AHPs have in the past flourished by segmenting state health insurance markets — a trend the proposed regulation could further promote by creating an uneven playing field between AHPs and the individual and small-group markets. For example, under the proposed regulation, AHPs could design cheaper, skimpier plans, siphoning off healthy patients and leading to adverse selection and ultimately higher premiums for individuals and employers buying plans in the traditional insured markets. In many states, the small-group market already faces the challenge of market segmentation from the increase in self-funding arrangements available to small-business purchasers.
State Authority Over AHPs in Jeopardy
In 1983, Congress amended the Employee Retirement Income Security Act of 1974, a federal law known as ERISA, to clarify that states have broad authority to regulate multiple employer welfare arrangements, of which AHPs are a type. Congress did so in direct response to widespread fraud and insolvency of these types of arrangements. It was understood by Congress that in order to protect consumers, it was critical to remove any ambiguity about state authority over these arrangements.
State Authority to Regulate AHPs Under Current Law
Under current law, state insurance regulators have broad oversight and regulatory authority over AHPs. Among other regulatory activities, states can:
- Require AHPs to be registered or licensed as insurers with the state insurance department
- Require AHPs to meet minimum financial solvency standards to ensure sufficient finances to pay claims
- Require AHPs to cover state-mandated benefits, such as maternity care, and other state insurance standards, such as rating rules
- Require AHPs to file rates and forms for approval before marketing to consumers
- Require AHPs to meet a state’s individual or small-group market rules
- Conduct oversight of AHPs through market conduct and financial examinations
- Require AHPs to contribute to state guaranty funds, and
- Place AHPs into receivership if needed.
* For a more detailed analysis of state authority and options to regulate AHPs, see State Options to Protect Consumers and Stabilize the Market: Responding to President Trump’s Executive Order on Association Health Plans. Available here.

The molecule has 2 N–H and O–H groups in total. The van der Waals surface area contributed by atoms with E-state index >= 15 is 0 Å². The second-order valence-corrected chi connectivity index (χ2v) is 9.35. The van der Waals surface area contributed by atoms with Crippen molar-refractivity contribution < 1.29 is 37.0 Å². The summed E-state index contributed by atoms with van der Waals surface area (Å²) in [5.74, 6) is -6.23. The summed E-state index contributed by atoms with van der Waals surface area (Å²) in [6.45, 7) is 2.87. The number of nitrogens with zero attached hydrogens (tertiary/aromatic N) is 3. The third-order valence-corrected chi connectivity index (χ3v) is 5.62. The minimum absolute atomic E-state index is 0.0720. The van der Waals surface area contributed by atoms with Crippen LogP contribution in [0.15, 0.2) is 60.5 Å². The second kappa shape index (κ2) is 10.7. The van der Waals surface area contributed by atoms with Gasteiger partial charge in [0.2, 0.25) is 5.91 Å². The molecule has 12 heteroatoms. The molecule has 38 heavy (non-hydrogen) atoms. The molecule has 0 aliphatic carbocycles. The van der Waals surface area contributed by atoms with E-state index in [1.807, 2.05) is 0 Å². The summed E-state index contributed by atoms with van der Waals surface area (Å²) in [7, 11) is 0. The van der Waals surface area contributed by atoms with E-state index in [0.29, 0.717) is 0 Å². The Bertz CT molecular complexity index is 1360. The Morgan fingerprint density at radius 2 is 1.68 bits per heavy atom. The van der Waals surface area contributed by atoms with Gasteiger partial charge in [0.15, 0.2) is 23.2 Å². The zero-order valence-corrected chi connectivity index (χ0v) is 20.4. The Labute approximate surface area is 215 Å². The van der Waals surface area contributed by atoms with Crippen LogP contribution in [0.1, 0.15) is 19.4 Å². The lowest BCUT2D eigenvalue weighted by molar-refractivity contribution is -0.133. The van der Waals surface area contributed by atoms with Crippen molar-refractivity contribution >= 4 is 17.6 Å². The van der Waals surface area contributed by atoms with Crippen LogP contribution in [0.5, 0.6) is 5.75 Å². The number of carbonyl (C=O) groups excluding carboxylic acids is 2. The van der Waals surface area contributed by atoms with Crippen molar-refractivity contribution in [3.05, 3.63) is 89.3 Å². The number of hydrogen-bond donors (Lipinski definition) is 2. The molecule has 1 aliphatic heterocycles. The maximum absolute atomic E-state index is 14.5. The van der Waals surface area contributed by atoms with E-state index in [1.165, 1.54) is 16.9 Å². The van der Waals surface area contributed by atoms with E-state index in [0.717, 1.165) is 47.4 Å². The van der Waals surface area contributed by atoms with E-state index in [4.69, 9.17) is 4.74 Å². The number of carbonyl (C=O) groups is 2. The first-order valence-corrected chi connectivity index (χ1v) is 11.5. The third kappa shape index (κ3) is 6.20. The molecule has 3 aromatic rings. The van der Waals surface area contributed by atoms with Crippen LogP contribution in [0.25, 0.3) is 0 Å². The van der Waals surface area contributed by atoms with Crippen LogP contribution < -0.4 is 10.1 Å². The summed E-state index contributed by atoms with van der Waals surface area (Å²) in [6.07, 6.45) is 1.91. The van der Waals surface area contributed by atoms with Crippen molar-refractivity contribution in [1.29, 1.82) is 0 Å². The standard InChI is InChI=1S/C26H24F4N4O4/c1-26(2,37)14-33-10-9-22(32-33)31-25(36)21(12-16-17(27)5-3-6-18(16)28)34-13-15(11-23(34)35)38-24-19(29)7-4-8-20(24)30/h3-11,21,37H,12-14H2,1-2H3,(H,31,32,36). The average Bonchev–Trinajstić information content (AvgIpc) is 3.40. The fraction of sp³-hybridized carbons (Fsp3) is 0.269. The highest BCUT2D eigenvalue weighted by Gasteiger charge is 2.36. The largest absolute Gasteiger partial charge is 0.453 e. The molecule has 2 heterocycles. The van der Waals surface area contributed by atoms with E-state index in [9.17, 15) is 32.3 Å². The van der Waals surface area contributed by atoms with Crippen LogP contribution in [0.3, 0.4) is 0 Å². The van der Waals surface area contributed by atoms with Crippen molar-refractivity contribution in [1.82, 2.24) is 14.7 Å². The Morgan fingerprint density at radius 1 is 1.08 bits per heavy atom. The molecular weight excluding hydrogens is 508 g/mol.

Because of this broad authority, many states are positioned to limit the potential risks, including fraud, insolvency, and market segmentation, associated with a significantly expanded AHP market. For example, states often require AHPs to obtain state registration or seek licensure as insurers with the insurance department before marketing in their state, which helps ensure that regulators understand what products are being offered to their residents and can respond to consumer complaints and scams.
States set standards and conduct market and financial exams to make sure that AHPs are financially solvent and capable of paying claims. Finally, states have in place benefit standards, consumer protections, and market rules that apply to the coverage offered through AHPs. As the primary regulators of health insurance, states should be able to continue their critical role protecting individuals and small employers, along with the stability of these insured markets.
Unfortunately, questions remain under the proposed regulation on the continued scope of state authority over AHPs under this new federal framework. Federal regulators assert that the regulatory framework for AHPs is unchanged and that states retain their broad oversight and regulatory authority. However, it’s possible that a state’s regulatory approach to AHPs could be limited if it is found to be inconsistent with the new federal framework for AHPs.
For example, given the federal push to apply fewer insurance standards to AHPs, would states be allowed to then apply small-group rating rules or require coverage of essential health benefits to ensure a level playing field between AHPs and the traditional small-group market? The proposed regulation also asks for comments on when and whether federal regulators should allow for exemptions for certain AHPs from most state oversight and insurance standards. This suggests that even if a state did act aggressively to regulate AHPs in its market, federal regulators might use this authority in the future to limit state authority.
The proposed regulation for AHPs would make it much easier for these arrangements to be marketed to individuals and small employers across state lines. Based on the history of AHPs, consumers in the individual and small-group markets are likely to face higher premiums and less plan choice while those seeking coverage through AHPs could be at greater risk of being defrauded or enrolled in a plan that is not financially stable. Consumers — along with providers — would be left holding the bag for unpaid medical claims.
Federal regulators can and should clarify that the broad regulatory and oversight authority that states currently have over AHPs is not preempted at any level, thus allowing states to maintain the critical role they play in protecting consumers and markets against the problems that are likely to emerge as the AHP market expands.